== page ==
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had no cause of offence with regard to him;' another way of saying to offend against him,' which would, however, require in eum.
§ 5. cognoscerent, 'ascertain.'
$ 6. conclamavit, he shouted aloud;' the con intensifying, as in concido, convello, comminuo, etc.
venirent = venitis of oratio recta.
CHAP. 48.—$ 1. castra in various cases is four times repeated in this section, an illustration of Caesar's preference on occasion of distinctness to every other quality of style ; $o locus is frequently repeated in the next chapter.
§ 3. instructam, 'drawn up,' predicate. ut ... non,
so that . . . not,' consecutive (not in order that ... not,' which would be a final clause and demand ne].
§ 4. exercitum, “the infantry,' here as often in Caesar, when expressly opposed to equitatus.
equestri proelio, asyndeton, as so often in Caesar.
CHAP. 49.—$ 1. locum . . . loco: cp. notes on 6. 1; 43. 1. § 3. numero, abl. of respect.
expedita, agreeing with the plural milia, is peculiar. One would have expected armatorum, as iv. 1. 4, singula milia armatorum; compare, on the other hand, ii. 4. 5, armata milia centum.
$ 4. opus, 'the fortification.'
CHAP. 50.—$ 1. instituto suo, 'according to his resolve,' abl. of the ground; so Caesar says consuetudine sua, praeceptis Caesaris, etc.
instruxit, fecit : note the asyndeton.
§ 3. Solis oocasu, at sunset,' ablative of time when : 80 adventu, 'on the arrival;' disces8w, on the departure.'
$ 4. sortibus. Tacitus (Germania, c. x.) described the method of taking these lots, which consisted chiefly of runes' marked on twigs, which were scattered on a white cloth and then selected at haphazard by a priest.
ex usu: cp. 30. 2.
CHAP. 51.-$1. alarios, `auxiliaries.' [These Caesar stationed in front, that Ariovistus might be deceived as to his actual strength of legionaries.]
minus valebat, 'he was weak.'
$ 2. generatim, 'according to their tribes.' $ 3. eo, thereon: cp. ibi, 38. 7; eo, 42. 5. passis manibus, .with outstretched hands.'
Chap. 52.—$ 1. Caesar placed five of his legions under the command of legati, the remaining sixth under a quaestor.
eam partem : i.e. the left wing of the eneiny. dextro cornu; viz, of his own army.
$ 3. ita acriter, .so fiercely.' itaque et ita.
pila coniciendi. Note that the gerund is not as usual changed into the gerundive.
$ 5. qui insilirent, who consented to leap upon;' Lat. Prim., § 150.
complures nostri milites, our soldie in many cases ;' so nostrae naves duae, tres suos manipularios, phrases employed elsewhere by Caesar.
§ 6. a sinistro cornu, on the left wing' of the Germans ; so dextro immediately afterwards.
$ 7. expeditior, .freer to act,' being out of the mêlée.
priusquam pervenerunt: note the tense and contrast it with priusquam conaretur, 19. 3.
quinque milia passuum. With this reading (which is that of all the MSS.) we must in all probability suppose that by the Rhine Caesar means the Ill, which flowed into the Rhine, [Others read quinquaginta, which supposes the Germans to have taken a very roundabout route indeed, and is not probable.]
§ 3. equitatu, abl. of instr.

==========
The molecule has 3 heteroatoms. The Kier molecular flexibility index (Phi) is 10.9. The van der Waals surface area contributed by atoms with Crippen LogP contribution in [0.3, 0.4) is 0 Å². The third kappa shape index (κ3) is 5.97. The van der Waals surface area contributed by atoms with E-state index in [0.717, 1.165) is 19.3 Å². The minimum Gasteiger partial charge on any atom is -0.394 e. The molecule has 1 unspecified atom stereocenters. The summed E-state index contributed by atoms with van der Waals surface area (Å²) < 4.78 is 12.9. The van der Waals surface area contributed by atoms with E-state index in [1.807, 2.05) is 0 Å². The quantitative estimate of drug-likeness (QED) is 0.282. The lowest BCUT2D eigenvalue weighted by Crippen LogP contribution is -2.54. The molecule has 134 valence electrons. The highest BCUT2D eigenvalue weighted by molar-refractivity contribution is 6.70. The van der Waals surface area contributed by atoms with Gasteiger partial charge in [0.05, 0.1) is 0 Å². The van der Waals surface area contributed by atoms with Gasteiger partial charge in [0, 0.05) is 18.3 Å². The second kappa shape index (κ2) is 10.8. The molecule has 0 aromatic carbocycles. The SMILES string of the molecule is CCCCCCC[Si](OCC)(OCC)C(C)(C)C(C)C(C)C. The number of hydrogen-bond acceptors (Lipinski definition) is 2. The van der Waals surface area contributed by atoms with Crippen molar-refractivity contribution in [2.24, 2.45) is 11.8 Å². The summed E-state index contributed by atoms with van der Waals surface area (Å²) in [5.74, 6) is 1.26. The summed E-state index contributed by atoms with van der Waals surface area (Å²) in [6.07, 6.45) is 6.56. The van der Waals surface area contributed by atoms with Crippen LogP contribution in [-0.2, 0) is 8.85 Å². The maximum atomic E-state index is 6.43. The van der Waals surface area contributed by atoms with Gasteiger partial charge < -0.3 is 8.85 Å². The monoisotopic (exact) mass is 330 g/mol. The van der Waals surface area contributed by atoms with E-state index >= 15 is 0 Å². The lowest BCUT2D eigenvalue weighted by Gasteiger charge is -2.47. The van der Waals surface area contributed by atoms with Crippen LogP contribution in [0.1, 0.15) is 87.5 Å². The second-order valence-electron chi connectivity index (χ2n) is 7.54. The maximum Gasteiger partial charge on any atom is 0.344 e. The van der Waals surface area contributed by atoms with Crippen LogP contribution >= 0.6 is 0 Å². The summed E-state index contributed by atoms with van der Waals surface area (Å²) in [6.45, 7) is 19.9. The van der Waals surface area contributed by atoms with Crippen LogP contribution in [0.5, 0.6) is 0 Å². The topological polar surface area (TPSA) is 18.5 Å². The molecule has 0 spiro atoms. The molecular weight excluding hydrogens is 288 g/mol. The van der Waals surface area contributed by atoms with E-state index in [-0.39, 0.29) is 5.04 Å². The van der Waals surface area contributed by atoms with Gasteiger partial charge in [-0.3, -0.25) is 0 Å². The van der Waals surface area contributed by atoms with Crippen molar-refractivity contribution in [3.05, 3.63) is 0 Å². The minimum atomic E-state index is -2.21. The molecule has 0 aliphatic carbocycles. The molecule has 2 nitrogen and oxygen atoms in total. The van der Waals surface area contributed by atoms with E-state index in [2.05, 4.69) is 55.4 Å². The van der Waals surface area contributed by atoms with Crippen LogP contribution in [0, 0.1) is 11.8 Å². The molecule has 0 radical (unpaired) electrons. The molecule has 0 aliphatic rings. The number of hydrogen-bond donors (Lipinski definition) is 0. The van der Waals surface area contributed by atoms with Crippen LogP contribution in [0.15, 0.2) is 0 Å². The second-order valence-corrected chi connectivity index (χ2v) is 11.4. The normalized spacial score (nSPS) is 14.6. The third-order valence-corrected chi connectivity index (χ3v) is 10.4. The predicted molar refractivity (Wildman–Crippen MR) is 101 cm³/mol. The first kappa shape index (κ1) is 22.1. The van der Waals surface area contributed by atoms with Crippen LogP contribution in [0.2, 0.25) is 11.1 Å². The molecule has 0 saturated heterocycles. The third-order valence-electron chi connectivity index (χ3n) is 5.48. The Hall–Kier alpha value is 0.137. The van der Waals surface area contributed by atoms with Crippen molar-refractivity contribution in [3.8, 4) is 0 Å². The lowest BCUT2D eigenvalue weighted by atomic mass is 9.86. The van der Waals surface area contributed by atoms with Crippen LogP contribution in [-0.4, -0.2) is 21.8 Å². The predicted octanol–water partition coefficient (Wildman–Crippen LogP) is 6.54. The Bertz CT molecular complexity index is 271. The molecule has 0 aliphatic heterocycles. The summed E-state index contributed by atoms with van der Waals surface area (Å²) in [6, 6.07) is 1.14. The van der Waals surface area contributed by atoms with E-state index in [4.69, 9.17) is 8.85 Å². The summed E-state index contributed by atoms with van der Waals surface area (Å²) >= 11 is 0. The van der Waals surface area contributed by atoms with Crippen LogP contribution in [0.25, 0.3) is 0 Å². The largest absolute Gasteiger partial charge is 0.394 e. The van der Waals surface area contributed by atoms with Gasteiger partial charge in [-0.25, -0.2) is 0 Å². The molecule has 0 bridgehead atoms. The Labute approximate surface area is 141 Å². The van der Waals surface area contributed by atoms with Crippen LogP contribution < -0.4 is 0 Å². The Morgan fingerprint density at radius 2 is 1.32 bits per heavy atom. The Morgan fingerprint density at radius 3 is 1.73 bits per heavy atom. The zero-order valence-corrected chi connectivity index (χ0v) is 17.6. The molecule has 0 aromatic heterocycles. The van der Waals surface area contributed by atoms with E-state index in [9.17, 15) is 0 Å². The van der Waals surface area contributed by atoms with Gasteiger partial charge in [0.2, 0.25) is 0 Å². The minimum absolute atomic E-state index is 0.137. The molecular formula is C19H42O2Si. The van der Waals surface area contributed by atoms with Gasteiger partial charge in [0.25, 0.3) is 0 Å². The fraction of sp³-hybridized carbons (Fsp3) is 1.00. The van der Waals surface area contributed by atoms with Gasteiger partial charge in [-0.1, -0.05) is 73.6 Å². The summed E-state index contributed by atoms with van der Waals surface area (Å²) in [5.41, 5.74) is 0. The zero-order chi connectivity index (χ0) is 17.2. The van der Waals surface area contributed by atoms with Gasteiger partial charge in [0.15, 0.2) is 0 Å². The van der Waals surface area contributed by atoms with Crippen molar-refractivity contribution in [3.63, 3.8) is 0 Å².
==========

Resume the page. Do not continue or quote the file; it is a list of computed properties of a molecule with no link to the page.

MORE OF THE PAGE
$ 5. trinis, 'threefold ;' more emphatic than the cardinal tribus would have been.
$ 6. quae q. r. = et ea. neque quicquam, and because .. nothing.'
calamitate, death;' euphemism. gratulatione, in a passive sense.
CHAP. 54.—$ 1. ripas: cp. 37. 3, !ote.
quos ex iis : for this fulness of phrase, which serves to render the grammatical connection more distinct, cp. 12. 3,
. eorum concidit.
§ 2. These words of Caesar were no empty boast: little as had been his military experience, he had saved Gaul, nay Rome itself, from the utmost danger; and although it was still only September, he was able to send his army into winter-quarters.
$ 3. ad conventus agendos, for the purpose of holding the assizes,' one of the duties of the Proconsul. Caesar had a still more important reason for going towards Rome; namely, the furthering of his own political ends. See Introduction.
a, ab, prep. W. ABL., from, ācrítěr,
sharply, by, in the direction of.
fiercely. [acer.] ab-do, děre, didi, ditum, ad, prep. W. Acc., to, towards, V. a., hide ; a, se in silvas, go up to, near; w. gerund and into the woods and hide.
gerundive, for the sake of; ad ab-düco, ère, xi, ctum, V. a., speciem, to make a show of, 51.
ad-aequo, are, avi, atum, ab-fútūrus, fut. part. of ab- V. a., make equal to, level.
ăd-ămo, are, avi, atum, v. a., abs-ens, ntis, adj., absent, like very much. distant.
ad-daco, ère, duxi, ductum, abs-tineo, ēre, tynui, tentum, V. a., lead to, bring to. v. n., abstain, refrain. [abs, ad-hibeo, ēro, ui, Ytum, V. a., teneo ]
have to, summon to. [ad, ab-sum, esse, fui, v. n., am habco.] absent, am distant, 41 ; longe ad-itus, ūs, m., approach, eis abfuturum, would arail access. [ad, ire.] them but little, 36.
ad-miror, ari, atus, v. dep., ac, coord. conj., and more- wonder at.
um, part., ac-cēdo, ère, cessi, cessum, v. allowed ; admisso equo, at full 11.. go to draw near. [ad, cedo.] gullop. [admitto.]
ac-ceptus, a, um, adj., accept- ad-órior, iri, ortus, v. dep., alle; a. plebi, popular.
attack. ac-cido, ĕre, cidi, cāsum, adp-. See appv. n , happen. [ad, cădo.] ad-soisoo, ére, scivi, scitum,
ac-cípio, ère, cēpi, ceptum, V. a., admit, adopt. V. a , receive. [ad, capio.] ad-sum, esse, fui, v. n., be ac-curro, ere, i, sum, v. n., near, be at hand.
ădălescens, ntis, m. f., a ao-cūso, are, avi, atum, v. a., youth. [rt. OL=grow; cp. alo.] accuse, bring to trial, chide. ădălescentia, ae, f., youth. [ad, causa.]
[adulescens.] ācer, acris, ācrě, adj., sharp, ad-ventus, ūs, m., arrival. fierce. [rt. Ac.]
[advenio.] ăcies, ei, f., battle-array. ad-versus, a, um, adj., un. [rt. AC; cp. acus = needle.] successful."